Where to Start: Invader Zim #1
Time Investment: 3 issues.
Recommended if you like this: Squee’s Wonderful Big Giant Book of Unspeakable Horrors
Back to the Future #1
Published on October 21, 2015 (which is also the date I’m writing this review, it’s just that in keeping with the time travel theme I sent it into the future, which is why you think it’s late – you’re just not thinking fourth-dimensionally!), which of course was the date that Marty travelled to in Back to the Future Part 2, this comic doesn’t continue the adventures of Marty and Doc but rather fills in gaps in our knowledge of the Back to the Future backstory with explications of events that were only hinted about in the canonical works.
And that’s a good thing. Bob Gale, who wrote the original movies as well as the stories in this comic, explains that the subtitle of this series is “Untold Tales and Alternate Timelines” for good reason: “Traditional comics characters don’t age. Superman and Batman have been around for 75 years, and there’s no grey hair on Clark Kent or Bruce Wayne. They’re ageless as they’re constantly updated for each generation. But Back to the Future is all about specific dates in the space-time continuum. It’s about the personal histories of our characters. Marty McFly was born in 1968. He’s 17 in 1985 and 47 in 2015. […] But…did we want to bring BTTF into the present day? Did we really want to see the adventures of the 47-year-old Marty McFly? Or a new cast involving other McFly relatives?”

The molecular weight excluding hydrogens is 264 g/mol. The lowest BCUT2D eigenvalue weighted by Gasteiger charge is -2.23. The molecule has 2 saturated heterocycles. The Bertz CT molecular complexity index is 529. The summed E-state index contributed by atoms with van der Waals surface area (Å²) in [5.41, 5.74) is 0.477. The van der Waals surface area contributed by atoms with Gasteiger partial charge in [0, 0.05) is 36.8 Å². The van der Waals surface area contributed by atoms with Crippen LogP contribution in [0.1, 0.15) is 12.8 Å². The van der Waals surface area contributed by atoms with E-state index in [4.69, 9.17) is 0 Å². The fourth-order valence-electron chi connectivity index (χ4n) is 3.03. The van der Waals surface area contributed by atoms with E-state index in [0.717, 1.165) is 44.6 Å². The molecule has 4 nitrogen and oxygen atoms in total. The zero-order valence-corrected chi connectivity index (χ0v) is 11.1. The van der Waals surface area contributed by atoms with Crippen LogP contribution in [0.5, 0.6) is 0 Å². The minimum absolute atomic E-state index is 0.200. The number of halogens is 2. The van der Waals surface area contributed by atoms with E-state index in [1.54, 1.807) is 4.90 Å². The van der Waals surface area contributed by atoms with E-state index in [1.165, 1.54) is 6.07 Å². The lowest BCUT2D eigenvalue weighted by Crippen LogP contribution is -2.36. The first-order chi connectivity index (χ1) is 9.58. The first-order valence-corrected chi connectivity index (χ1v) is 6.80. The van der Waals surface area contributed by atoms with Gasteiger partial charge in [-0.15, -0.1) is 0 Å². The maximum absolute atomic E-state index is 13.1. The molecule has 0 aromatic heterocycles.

Turns out, no, we didn’t. It’s these characters that we love, and time travel stories get harder and harder to tell the more of them you tell. So instead we get the story of how Marty first met Doc and became his assistant (in 1982), and the story of Doc Brown’s work on the development of the atomic bomb for the United States government (in 1943).Bob Gale of all people understands that Back to the Future isn’t really about time travel – the same way that all science fiction isn’t ever really about what it’s about, not spaceships and aliens alternate dimensions – but about people, how we respond to our circumstances, the choices that we make, and what the political and technological environment means to us and reveals about us. So there actually isn’t any time travel at all in this comic. And that’s great.